|Birth: ||Jun. 17, 1862|
|Death: ||Oct. 24, 1915|
Article about death of JNO. M. BARNES, as Written in "The Monroe Advertiser", dated October 29, 1915. Contributed by Jane Newton
Jno. M. Barnes killed Sunday. Shot Down While Trying to Make Arrest. Assassin and Another Negro Killed and One Wounded.
Mr. John M. Barnes of Russelville, and one of the most prominent men in the county ws shot and almost instantly killed Sunday afternoon, while seeking to arrest a Negro who had created a disturbance at a Negro camp meeting. Blanton Ralls and another Negro named Webb were shot in the melee, and Henry Harris, who lives in ____, in Crawford county, said to have been the Negro who killed Mr. Barnes, was later killed by Mr. Jim Abercrombie of Russelville. The Webb Negro died of his wounds Sunday night and Blanton Ralls is said to be in a precarious condition.
The trouble occurred at Pine Grove church where a Negro camp meeting was in progress. According to witnesses, Webb had drawn a pistol on the Ralls Negro and when Mr. Barnes who was the bailiff of the Russelville district, sought to arrest Webb the trouble started. He and Ralls had the Webb Negro by the arm when a Negro woman, the wife of Henry Harris, with an oath, jerked the Webb Negro away from Mr. Barnes. Then it was that Henry Harris, a cousin of the Webb Negro opened fire on the office, with a pistol, the ball entering Mr. Barnes' back. As he fell, Harris shot Ralls in the face and accidentally shot his cousin Webb in the abdomen. It is said that he backed up the road, away from the church grounds he continued to fire into the crowd and it is reported that more than twenty five shots were fired in the fusillade which followed the killing. So far as is known, no one else was shot.
It is also reported that Mr. Barnes was shot by the Negro woman, Harris, but most of the reports give Harris as the one who did the killing.
Harris was located on the farm of Mr. Jim Abercrombie, and the latter, armed with a repeating shot gun sought to arrest the Negro. The latter however, refused to surrender and with the statement, "I have already killed one white man, and don't mind getting another, " advanced with pistol in hand, on Mr. Abercrombie. The white man shot him in the face, but Harris, wiping the blood from the buck shot wounds in his face, continued to advance on Mr. Abercrombie, but before the Negro could fire Mr. Abercrombie killed him with another shot.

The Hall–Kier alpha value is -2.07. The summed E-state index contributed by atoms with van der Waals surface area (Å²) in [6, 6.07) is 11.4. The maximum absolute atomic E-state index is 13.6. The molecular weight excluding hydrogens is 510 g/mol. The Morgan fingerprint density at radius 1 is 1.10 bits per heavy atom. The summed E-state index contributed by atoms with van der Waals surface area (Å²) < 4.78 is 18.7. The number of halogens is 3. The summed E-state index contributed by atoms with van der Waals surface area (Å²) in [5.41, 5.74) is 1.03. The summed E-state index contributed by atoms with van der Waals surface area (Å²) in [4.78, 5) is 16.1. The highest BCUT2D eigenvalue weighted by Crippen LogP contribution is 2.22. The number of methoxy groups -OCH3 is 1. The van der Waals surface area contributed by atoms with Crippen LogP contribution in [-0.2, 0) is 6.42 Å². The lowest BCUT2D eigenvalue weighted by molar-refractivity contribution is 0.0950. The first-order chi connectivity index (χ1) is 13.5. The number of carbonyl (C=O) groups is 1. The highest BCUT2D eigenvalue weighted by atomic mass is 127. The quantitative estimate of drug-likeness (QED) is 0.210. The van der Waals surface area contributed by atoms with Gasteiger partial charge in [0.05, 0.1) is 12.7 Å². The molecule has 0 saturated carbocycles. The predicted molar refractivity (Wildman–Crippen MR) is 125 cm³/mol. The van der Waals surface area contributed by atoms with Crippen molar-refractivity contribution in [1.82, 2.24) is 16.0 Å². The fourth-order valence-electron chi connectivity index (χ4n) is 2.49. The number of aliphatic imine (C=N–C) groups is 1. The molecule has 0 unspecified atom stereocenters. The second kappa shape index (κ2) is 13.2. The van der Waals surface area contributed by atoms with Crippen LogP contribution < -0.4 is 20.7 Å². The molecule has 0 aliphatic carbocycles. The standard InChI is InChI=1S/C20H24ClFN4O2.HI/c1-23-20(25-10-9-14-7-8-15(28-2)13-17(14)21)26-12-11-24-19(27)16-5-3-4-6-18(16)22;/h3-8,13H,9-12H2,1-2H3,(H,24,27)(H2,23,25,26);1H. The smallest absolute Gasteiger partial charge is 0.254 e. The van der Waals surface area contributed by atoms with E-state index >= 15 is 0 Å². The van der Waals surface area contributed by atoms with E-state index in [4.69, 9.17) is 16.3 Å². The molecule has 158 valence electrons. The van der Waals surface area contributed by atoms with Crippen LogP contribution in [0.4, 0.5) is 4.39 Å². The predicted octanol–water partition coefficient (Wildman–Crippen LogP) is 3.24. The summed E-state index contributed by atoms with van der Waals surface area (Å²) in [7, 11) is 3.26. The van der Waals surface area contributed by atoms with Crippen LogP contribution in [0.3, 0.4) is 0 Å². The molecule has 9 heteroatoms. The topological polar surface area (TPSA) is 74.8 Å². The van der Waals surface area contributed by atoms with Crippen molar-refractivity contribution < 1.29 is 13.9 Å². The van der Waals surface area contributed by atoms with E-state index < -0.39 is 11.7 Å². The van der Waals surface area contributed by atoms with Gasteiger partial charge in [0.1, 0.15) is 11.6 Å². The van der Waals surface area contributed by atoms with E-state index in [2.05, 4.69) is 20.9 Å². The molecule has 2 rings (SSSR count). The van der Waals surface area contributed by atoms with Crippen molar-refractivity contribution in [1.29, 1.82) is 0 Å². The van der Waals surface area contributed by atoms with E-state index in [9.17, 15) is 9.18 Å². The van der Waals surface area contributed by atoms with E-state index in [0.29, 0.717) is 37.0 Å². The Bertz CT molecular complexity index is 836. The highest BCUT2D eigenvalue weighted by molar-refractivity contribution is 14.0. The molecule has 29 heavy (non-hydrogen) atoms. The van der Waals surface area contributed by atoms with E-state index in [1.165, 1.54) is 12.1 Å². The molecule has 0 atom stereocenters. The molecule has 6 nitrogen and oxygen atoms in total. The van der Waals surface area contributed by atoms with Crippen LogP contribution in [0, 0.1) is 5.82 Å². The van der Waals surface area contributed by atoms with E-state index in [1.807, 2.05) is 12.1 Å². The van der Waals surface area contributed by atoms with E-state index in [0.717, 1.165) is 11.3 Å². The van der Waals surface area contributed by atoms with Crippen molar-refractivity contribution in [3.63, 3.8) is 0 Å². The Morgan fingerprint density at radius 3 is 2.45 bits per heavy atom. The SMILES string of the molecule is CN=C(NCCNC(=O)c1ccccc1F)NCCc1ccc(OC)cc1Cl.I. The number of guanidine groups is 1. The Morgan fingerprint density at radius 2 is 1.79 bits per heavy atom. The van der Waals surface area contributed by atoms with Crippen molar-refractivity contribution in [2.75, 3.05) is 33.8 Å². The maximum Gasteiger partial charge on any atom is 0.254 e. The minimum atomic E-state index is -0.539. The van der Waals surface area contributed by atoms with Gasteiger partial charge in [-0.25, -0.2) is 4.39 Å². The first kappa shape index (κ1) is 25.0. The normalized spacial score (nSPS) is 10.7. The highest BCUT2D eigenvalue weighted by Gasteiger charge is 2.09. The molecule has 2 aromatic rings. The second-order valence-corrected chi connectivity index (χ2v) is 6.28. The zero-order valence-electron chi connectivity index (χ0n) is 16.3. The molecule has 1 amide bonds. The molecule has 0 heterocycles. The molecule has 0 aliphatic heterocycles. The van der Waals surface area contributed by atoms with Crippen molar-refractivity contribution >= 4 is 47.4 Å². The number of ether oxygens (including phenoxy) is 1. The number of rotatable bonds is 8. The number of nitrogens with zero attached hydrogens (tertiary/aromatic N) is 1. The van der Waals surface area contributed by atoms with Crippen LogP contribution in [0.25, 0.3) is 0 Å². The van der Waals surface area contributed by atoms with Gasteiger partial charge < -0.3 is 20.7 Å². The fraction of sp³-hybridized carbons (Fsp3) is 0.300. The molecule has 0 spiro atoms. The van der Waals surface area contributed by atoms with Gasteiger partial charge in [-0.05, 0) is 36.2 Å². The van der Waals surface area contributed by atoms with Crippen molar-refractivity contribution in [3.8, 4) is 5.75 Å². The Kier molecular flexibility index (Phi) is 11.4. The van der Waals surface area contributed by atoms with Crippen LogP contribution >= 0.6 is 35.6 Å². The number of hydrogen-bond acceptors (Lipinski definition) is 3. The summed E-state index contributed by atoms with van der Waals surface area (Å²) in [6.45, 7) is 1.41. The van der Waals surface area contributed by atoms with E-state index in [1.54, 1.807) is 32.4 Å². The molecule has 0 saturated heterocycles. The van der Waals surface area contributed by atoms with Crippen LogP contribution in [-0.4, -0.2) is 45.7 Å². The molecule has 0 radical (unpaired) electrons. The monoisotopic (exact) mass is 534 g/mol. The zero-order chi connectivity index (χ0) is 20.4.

Mr. Barnes was not only a successful farmer of his community, but he was one of the best liked men in the entire county and his murder created intense excitement. As son as he learned of the disturbance, the Sheriff, and several of his bailiffs left for Russelville to investigate the trouble, but no further arrests have been made.
Because of the prominence of Mr. Barnes, the tragedy is deeply deplored. He was a faithful officer and a conscientious man and numbered his friends by the thousands.
The funeral of Mr. Barnes was held at the cemetery at Russelville, the servies being conducted by Rev. C. C. Heard of the Forsyth Baptist church. Mr. Barnes had been a member of the Baptist church for years. Mr. Barnes was buried by the Woodmen of the World.
Not only was a large crowd of sorrowing friends present from his own community, but an especially big crowd of Forsyth people, as well as people from all over Monroe, attended the funeral, and thus paid their last mark of respect to this good man.
Robert E. Lee said "Duty is the sublimest [sic] word in the English language,"
and John Barnes died in the discharge of his duty; he gave his life in enforcing the laws of his state; he died for his country. Surely no man could have died a nobler death.
His death had none of the spectacular glamor which surrounds the soldier who gives up his life on the battlefield, amidst the flying shot and shell and under his country's flag, but the death of Mr. Barnes was no less heroic. He died in the discharge of his duty. As was said of another, "He died with all his armor on, and every buckle shining". Faithful in life, he was faithful in death and his people honor him.
He is dead but he lives in the heart of his friends.
He is survived by his widow and by four children, Miss Dora Barnes, Jno. M. Barnes, Jr. Berner Barnes and Powell Barnes.
Tombstone has inscription, "Woodmen of the World Memorial."
Son of John J. and Elizabeth Jane (Anderson) Barnes
Husband of Dora (Zellner) Barnes ~ married December 23, 1886, Monroe Co., GA
Married 2nd., ...
Husband of Ethel Blanche (Zellner) Barnes ~ married November 16, 1888, Monroe Co., GA
John J. Barnes (1830 - 1908)
Eliza J. Anderson Barnes (1842 - 1873)
Dora Zellner Barnes (1869 - 1888)*
Blanche Ethel Zellner Barnes (1857 - 1944)*
John Henry Barnes (1891 - 1937)*
John Monroe Barnes (1862 - 1915)
Nina Kate Barnes Harbuck (1876 - 1905)**
Maintained by: Georgia Girl
Originally Created by: Donnie Daniel
Record added: Sep 16, 2009
Find A Grave Memorial# 42018776